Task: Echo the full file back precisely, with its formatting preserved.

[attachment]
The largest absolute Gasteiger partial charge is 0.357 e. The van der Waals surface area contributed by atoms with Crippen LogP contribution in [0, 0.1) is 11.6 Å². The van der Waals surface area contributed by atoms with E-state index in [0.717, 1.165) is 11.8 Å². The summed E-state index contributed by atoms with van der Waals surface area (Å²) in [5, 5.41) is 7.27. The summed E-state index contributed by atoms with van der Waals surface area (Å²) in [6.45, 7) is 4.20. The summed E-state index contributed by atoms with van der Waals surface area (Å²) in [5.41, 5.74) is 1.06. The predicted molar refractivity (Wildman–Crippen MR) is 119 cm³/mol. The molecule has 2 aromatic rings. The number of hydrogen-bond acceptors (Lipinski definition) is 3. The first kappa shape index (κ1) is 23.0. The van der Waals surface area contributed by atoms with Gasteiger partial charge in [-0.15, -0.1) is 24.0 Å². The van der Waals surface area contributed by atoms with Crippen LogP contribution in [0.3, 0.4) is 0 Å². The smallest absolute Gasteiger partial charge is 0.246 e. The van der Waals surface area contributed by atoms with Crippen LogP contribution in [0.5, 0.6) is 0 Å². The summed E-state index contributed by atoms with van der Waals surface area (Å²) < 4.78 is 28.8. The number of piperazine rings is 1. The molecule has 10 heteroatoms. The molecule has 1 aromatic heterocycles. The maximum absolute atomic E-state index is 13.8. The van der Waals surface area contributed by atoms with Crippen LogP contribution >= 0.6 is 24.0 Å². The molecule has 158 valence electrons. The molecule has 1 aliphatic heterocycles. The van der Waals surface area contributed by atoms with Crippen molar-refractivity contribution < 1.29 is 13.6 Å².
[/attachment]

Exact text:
The largest absolute Gasteiger partial charge is 0.357 e. The van der Waals surface area contributed by atoms with Crippen LogP contribution in [0, 0.1) is 11.6 Å². The van der Waals surface area contributed by atoms with E-state index in [0.717, 1.165) is 11.8 Å². The summed E-state index contributed by atoms with van der Waals surface area (Å²) in [5, 5.41) is 7.27. The summed E-state index contributed by atoms with van der Waals surface area (Å²) in [6.45, 7) is 4.20. The summed E-state index contributed by atoms with van der Waals surface area (Å²) in [5.41, 5.74) is 1.06. The predicted molar refractivity (Wildman–Crippen MR) is 119 cm³/mol. The molecule has 2 aromatic rings. The number of hydrogen-bond acceptors (Lipinski definition) is 3. The first kappa shape index (κ1) is 23.0. The van der Waals surface area contributed by atoms with Gasteiger partial charge in [-0.15, -0.1) is 24.0 Å². The van der Waals surface area contributed by atoms with Crippen LogP contribution in [0.3, 0.4) is 0 Å². The smallest absolute Gasteiger partial charge is 0.246 e. The van der Waals surface area contributed by atoms with Crippen LogP contribution in [0.5, 0.6) is 0 Å². The summed E-state index contributed by atoms with van der Waals surface area (Å²) < 4.78 is 28.8. The number of piperazine rings is 1. The molecule has 10 heteroatoms. The molecule has 1 aromatic heterocycles. The maximum absolute atomic E-state index is 13.8. The van der Waals surface area contributed by atoms with Crippen LogP contribution >= 0.6 is 24.0 Å². The molecule has 158 valence electrons. The molecule has 1 aliphatic heterocycles. The van der Waals surface area contributed by atoms with Crippen molar-refractivity contribution < 1.29 is 13.6 Å².